Content Is a Team Sport


BEST PRACTICES SERIES

Article ImageI LIKE ORDER. I LIKE PREDICTABILITY AND CONSISTENCY. I like anything neatly, efficiently, and intuitively classified, labeled, stored, and accessed. I like data, metrics, and maps. I like clear connections. I like patterns.

I also like to be pleasantly surprised. I like it when helpful information crosses my path right when I need it most. I like when buying is easy. I like to believe in things. I like to trust things. And I especially like falling so hard for a brand that researching loads of other choices in that category becomes completely unnecessary.

My penchant for organizing, planning, and connecting content to the various things it powers makes me a good content strategist. When I combine those skills with years of experience, expectations, and behaviors as a consumer in our always-on world, it becomes clear that developing a strategy to meet myriad consumer needs in a digital landscape is not just a content strategy thing. It's also a brand thing. A technology thing. A design thing. A social thing. A SEO thing. Content touches everything. Content strategy is just one piece of the much bigger puzzle that brands must solve when they set out to create experiences to engage consumers.

I don't mean to say that I represent all target audience segments. (Although, it would be helpful to have access to that crystal ball!) I'm saying I only have to look inward to understand the complexities of the challenge at hand: reaching today's consumers. Sometimes, I prefer the fifth-grade reading level description (anything to do with particle physics). Sometimes, I want what the expert wrote (Frederick Rebsamen's translation of Beowulf). Sometimes, I have time to browse around; other times, I will barely tolerate a single click to satisfaction. Sometimes, I'll read on my phone. Other times, I just need to turn a real page. Sometimes, I will willingly hand over my email address and check the box requesting the newsletter. Other times, I will jump through whatever hoops you give me in a desperate attempt to unsubscribe. Sometimes, I'm booking the flight on the way to the airport. Sometimes, I'm browsing travel sites and daydreaming about my next big trip. Sometimes, I shop online, and sometimes, I make a paper list and drive to the store.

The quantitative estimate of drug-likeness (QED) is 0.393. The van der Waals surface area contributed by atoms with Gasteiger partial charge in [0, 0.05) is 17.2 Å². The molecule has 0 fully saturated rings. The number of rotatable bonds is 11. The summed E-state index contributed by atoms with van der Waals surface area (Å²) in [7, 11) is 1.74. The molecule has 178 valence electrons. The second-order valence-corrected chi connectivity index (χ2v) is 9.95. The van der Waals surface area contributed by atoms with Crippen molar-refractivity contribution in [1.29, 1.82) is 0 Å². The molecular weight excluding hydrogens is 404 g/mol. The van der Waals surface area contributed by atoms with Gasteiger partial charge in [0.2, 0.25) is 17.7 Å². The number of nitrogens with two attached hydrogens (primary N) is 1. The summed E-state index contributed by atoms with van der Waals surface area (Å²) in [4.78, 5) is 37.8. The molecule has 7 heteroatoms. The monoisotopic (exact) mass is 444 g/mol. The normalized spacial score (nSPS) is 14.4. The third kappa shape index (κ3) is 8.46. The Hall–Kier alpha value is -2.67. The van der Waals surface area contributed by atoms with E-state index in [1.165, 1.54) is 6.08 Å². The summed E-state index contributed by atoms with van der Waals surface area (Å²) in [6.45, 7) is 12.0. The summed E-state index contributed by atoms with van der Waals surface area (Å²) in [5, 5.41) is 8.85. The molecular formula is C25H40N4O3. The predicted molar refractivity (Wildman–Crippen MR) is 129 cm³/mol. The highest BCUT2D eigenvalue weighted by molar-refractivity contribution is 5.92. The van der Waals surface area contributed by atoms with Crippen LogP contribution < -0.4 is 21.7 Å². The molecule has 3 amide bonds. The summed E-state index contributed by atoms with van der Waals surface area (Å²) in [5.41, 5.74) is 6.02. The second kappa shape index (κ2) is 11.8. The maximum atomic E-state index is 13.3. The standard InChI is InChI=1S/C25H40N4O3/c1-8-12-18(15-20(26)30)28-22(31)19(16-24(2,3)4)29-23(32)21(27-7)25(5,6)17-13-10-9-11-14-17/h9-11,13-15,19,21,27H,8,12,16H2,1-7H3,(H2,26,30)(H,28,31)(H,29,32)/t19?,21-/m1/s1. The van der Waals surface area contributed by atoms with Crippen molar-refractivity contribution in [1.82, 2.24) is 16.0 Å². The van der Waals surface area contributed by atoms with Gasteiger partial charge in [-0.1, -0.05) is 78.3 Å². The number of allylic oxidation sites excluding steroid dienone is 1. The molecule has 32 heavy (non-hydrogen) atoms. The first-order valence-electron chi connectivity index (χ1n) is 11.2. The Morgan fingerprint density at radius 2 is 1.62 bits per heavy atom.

I want all of these expectations anticipated and exceeded at all times. And I'm just one surly consumer. The fact is that anyone engaging with a brand and its content-willingly or unwillingly, digitally or otherwise-has his own very unique patterns and preferences for navigating the landscape of that brand.

How on earth can we accommodate all of these consumers and the changing nuances of their preferences? Being smart and calculated about all things content will pinpoint the best starting place. The strategy, content, and technology needed in order for a brand to be in all the places that consumers expect it to be at all the right times require multiple disciplines playing nice to solve for the content challenges at hand.

The best overall content experiences-regardless of effort, number of phases, or size of audience-involve a blend of researchers uncovering customer insights around behaviors and expectations; user experience folks designing the best interactions for the user and the content; SEO and analytics wizards to recommend topics, keywords, and priority metrics; marketers to tie in messaging and campaigns and provide input around developing the consumer relationship; social media mavens; and brilliant engineers implementing killer technology to make it all happen. (Not to mention skilled writers, designers, photographers, actors, videographers, and all of the other creatives out there who are actually creating the content.) Everyone contributes to answering the question, "What do we do about content?"

When I'm a consumer, it doesn't matter where I am, how many things I happen to be doing at once, what channel I'm in-it's the brand's job to find me and present me with the content I'm looking for at the perfect moment. It's the brand's job to be there.

The problem is no longer whether the consumer changes the channel or spots the ad on the bus bench. The overall challenge of content-that we don't ever turn it off-is much bigger and much more complex now than it ever was, but also more exciting to solve.